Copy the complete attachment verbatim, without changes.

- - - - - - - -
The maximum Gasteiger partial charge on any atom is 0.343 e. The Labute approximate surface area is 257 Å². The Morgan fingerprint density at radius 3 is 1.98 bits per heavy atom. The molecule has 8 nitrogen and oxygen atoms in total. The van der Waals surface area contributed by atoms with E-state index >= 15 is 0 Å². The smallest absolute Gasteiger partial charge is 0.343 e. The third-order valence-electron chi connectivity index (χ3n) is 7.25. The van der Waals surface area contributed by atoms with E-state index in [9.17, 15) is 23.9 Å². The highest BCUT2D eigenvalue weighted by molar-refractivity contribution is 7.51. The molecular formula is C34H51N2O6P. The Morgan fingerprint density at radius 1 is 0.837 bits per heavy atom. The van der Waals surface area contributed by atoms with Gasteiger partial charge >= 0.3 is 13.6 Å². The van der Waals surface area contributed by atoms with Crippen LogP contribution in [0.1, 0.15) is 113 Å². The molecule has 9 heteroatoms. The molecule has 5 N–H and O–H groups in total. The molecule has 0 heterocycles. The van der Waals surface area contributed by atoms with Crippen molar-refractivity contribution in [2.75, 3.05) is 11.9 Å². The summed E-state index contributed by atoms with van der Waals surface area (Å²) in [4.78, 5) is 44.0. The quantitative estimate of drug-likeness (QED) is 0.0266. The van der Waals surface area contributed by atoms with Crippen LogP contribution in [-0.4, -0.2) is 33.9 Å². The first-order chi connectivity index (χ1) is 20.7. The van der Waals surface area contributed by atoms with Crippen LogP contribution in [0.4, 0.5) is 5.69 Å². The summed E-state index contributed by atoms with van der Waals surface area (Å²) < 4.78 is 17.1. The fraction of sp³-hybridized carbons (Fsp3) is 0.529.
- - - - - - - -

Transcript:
The maximum Gasteiger partial charge on any atom is 0.343 e. The Labute approximate surface area is 257 Å². The Morgan fingerprint density at radius 3 is 1.98 bits per heavy atom. The molecule has 8 nitrogen and oxygen atoms in total. The van der Waals surface area contributed by atoms with E-state index >= 15 is 0 Å². The smallest absolute Gasteiger partial charge is 0.343 e. The third-order valence-electron chi connectivity index (χ3n) is 7.25. The van der Waals surface area contributed by atoms with E-state index in [9.17, 15) is 23.9 Å². The highest BCUT2D eigenvalue weighted by molar-refractivity contribution is 7.51. The molecular formula is C34H51N2O6P. The Morgan fingerprint density at radius 1 is 0.837 bits per heavy atom. The van der Waals surface area contributed by atoms with Gasteiger partial charge >= 0.3 is 13.6 Å². The van der Waals surface area contributed by atoms with Crippen LogP contribution in [0.1, 0.15) is 113 Å². The molecule has 9 heteroatoms. The molecule has 5 N–H and O–H groups in total. The molecule has 0 heterocycles. The van der Waals surface area contributed by atoms with Crippen molar-refractivity contribution in [2.75, 3.05) is 11.9 Å². The summed E-state index contributed by atoms with van der Waals surface area (Å²) in [4.78, 5) is 44.0. The quantitative estimate of drug-likeness (QED) is 0.0266. The van der Waals surface area contributed by atoms with Crippen LogP contribution in [-0.4, -0.2) is 33.9 Å². The first-order chi connectivity index (χ1) is 20.7. The van der Waals surface area contributed by atoms with Crippen LogP contribution in [0.4, 0.5) is 5.69 Å². The summed E-state index contributed by atoms with van der Waals surface area (Å²) < 4.78 is 17.1. The fraction of sp³-hybridized carbons (Fsp3) is 0.529.